There is much to admire in Roberto Gargarella’s study of constitutional ideas in the Americas between 1776 and 1860. It is very refreshing to see a comparative analysis of Latin American and US constitutional laws, for example, which does not start from the premise that the US system is wholly different (and much superior) to those established further south. Moreover, his hypothesis that constitutionalism within the American continent can be broadly defined into three different models (radical, liberal and conservative) effectively highlights the sharp differences that existed between local political groups concerning the best form of government as well as demonstrating how similar solutions were adopted by different constitutional architects in a variety of countries. In this way, Gargarella succeeds in inserting the Latin American constitutional experience into a broader Atlantic context, for which he should be congratulated.
That said, Gargarella’s work has a number of shortcomings which severely undermine its credibility. In the first place, his analysis shows little or no historical awareness. This is a criticism he has most surely heard before, for in his introduction he makes a point of claiming that he is not aiming to write “a historical project” (p. 7). This is a somewhat disingenuous argument, however, since there is no getting away from the fact that his subject matter is historical and is studied in a historical time-frame. Thus, even if he “is not interested in giving an exhaustive account of early constitutional ideas and their influence across certain countries” (p. 7), his work surely requires some recognition of the fact that the ideas he discusses are not necessarily contemporary to one another and do not necessarily occur in situations that are broadly analogous. His ahistorical approach reduces his analytical categories into static entities that suffer little or no change during the 100 years of his analysis. In so doing, he does his arguments a great disservice and passes by a very good opportunity to demonstrate why the radical ideas were shunned in the countries he studies, while conservatism and liberalism were more successful. In short, I feel that Gargarella’s work would have benefited from a more nuanced approach to the description of his three models, especially one which identified and engaged with their historical evolution.
Secondly, the quality of Gargarella’s research is far from uniform. It is evident that his sympathies lie with the radical ideas and projects, since he appears to have dedicated a disproportional amount of his investigation to the detriment of both liberal and conservative models. To take one example: Garagarella discusses in detail the ideas of Mexicans Ignacio Rayón and José María Morelos. He quotes from original writing by both men and also quotes from the Constitution of Apatzingán, the culmination of Morelos’s constitutional project. However, when it comes to those he terms Mexican conservatives and liberals, it is apparent that he has not actually read all the texts to which he refers. He describes the 1824 Constitution as being “moderately federalist” (p. 123), apparently ignoring the fact that this constitution creates an extremely limited role for the Federal Government and concentrated power in the hands of the states. The main source of information on the subject of the 1836 Constitution appears to be constitutional lawyer, Emilio Rabasa, who wrote in 1912, and whose judgements on that constitution have been roundly rejected by jurists and historians for more than seventy years.  While I fully understand that in a work of this nature it is not realistic to expect that the author engage with all available literature concerning every country, I do feel that reading at least the principal constitutional texts of each would be the minimum requirement.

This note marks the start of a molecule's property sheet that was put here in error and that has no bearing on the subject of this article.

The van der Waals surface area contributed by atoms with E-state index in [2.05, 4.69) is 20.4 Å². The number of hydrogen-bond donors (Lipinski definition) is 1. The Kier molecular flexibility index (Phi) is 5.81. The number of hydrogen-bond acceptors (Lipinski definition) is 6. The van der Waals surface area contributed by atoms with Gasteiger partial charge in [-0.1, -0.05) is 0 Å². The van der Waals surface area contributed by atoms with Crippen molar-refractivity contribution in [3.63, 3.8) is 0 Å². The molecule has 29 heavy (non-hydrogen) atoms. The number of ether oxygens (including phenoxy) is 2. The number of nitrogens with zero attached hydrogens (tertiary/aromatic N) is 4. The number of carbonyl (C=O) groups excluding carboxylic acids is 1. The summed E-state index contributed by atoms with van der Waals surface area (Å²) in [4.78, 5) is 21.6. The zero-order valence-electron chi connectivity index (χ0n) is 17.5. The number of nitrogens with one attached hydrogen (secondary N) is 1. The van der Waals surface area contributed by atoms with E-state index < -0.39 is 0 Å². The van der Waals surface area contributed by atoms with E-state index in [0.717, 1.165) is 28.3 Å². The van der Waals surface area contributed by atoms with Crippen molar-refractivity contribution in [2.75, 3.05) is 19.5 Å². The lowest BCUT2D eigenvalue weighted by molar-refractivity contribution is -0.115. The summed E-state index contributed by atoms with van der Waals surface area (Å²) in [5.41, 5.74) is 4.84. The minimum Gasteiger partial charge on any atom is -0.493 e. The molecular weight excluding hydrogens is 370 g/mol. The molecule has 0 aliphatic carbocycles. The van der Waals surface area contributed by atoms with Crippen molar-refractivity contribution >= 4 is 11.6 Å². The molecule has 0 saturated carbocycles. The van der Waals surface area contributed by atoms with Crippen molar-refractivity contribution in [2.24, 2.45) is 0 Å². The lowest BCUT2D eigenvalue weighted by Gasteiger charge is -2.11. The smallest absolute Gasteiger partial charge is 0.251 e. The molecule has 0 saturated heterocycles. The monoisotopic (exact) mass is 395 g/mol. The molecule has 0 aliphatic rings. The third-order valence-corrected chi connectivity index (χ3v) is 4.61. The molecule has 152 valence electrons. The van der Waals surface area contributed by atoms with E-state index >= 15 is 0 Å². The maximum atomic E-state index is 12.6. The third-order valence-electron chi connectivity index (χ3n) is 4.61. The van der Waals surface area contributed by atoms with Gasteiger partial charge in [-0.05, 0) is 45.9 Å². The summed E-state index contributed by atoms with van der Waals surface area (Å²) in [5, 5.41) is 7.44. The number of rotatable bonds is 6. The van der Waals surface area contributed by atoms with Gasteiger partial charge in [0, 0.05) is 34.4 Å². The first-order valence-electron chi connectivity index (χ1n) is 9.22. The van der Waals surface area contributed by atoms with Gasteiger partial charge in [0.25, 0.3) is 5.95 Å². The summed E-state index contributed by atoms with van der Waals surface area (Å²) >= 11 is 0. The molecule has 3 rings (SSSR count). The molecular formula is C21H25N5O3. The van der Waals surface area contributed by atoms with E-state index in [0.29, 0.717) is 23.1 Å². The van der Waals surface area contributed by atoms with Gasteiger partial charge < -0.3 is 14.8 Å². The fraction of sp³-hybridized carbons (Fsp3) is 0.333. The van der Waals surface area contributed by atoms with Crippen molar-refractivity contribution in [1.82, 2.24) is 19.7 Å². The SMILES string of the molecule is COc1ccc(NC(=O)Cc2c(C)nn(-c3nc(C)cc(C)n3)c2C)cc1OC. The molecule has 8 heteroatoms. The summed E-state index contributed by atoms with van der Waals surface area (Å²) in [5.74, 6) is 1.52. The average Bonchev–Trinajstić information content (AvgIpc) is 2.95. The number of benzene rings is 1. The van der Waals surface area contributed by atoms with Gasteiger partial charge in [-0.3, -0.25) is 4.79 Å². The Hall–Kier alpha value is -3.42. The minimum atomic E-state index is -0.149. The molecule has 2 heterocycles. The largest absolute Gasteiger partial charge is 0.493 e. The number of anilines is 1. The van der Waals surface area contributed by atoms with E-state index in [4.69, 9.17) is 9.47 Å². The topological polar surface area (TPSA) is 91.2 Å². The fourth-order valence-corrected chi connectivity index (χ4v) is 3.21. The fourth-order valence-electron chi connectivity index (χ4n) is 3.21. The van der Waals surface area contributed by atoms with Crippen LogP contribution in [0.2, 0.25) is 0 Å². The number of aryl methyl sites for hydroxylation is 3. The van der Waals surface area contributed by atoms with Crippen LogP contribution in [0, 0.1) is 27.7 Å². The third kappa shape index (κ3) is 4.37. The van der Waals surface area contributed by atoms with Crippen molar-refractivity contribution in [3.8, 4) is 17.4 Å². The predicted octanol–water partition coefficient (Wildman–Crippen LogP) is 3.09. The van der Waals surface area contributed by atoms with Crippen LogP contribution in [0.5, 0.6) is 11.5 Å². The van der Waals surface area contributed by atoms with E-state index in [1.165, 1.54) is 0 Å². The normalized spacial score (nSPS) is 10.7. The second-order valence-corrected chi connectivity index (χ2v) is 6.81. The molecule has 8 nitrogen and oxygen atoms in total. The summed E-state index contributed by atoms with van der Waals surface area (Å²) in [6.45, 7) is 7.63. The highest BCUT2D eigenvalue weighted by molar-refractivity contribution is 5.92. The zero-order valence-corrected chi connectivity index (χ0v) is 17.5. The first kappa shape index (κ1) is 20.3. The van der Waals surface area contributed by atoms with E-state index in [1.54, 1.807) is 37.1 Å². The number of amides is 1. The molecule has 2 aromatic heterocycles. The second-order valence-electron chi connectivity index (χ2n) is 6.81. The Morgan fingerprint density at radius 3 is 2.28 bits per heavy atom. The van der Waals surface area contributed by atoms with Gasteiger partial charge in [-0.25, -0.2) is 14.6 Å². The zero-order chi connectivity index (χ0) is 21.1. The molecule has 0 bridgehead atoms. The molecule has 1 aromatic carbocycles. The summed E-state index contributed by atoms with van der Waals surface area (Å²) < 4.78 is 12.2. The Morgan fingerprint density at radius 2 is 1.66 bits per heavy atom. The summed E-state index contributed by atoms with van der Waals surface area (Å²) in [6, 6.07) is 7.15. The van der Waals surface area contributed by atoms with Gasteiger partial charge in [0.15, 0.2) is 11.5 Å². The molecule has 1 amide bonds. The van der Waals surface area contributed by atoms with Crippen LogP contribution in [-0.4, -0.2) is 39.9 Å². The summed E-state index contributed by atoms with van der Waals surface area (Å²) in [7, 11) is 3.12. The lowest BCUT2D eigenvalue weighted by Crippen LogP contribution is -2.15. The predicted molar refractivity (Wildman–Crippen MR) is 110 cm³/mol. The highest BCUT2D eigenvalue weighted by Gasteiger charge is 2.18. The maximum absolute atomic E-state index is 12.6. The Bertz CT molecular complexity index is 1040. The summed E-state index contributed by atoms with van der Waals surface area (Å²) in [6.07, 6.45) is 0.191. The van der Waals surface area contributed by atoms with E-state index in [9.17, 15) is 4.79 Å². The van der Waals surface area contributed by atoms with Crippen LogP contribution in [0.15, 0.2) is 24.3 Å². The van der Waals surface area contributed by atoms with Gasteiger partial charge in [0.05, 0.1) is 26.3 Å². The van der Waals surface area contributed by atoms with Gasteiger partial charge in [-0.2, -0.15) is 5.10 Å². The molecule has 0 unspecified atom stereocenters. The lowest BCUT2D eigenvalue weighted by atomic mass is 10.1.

Thirdly, there are serious omissions from Gargarella’s work. One of the most glaring is the is the absence of any real discussion of the Cádiz Constitution of 1812 and its impact on Latin American constitutional thought. Gargarella dedicates just one paragraph (p. 116) to Cádiz and manages to attribute its formulation to the Supreme Central Junta which dissolved a full two years before the constitution was published. He shows no awareness of the fact that much liberal and conservative constitutional thought in Latin America was formulated as an explicit rejection of Cádiz’s radicalism and what was deemed to be its omnipotent unicameral legislative power, nor that Cádiz inaugurated an explosion in municipal government and popular participation as it provided for town councils or ayuntamientos be established in all populations with 1000 souls or less. This is a shame because a discussion of the Cádiz Constitution and its reception in America would surely have strengthened and contextualized his arguments on the nature of radicalism. It might also have obliged him to rethink his conclusion that radicalism had little importance in Latin America as the “place of the radicals was fundamentally extra-institutional” (p. 155). In my opinion, radical ideas had much currency in the countries which experienced government under Cádiz and the popular participation in local government which it fermented. The concerted effort to rein in radicalism and reduce the number of ayuntamientos and enact stricter electoral guidelines which followed emancipation from Spain in Mexico, for example, is best understood in this context.
Complete reference: Roberto Gargarella, The Legal Foundations of Inequality. Constitutionalism in the Americas, 1776-1860, New York, Cambridge University Press, 2010.
 In fact since 1949, see Manuel Herrera Lasso, “Centralismo y federalismo, 1814-1843”, Derechos del pueblo mexicano. México a través de sus constituciones. Historia constitucional, Mexico City, Cámara de Diputados, LII Legislatura, 1985 (1st ed. 1949), vol. II, pp. 11-114.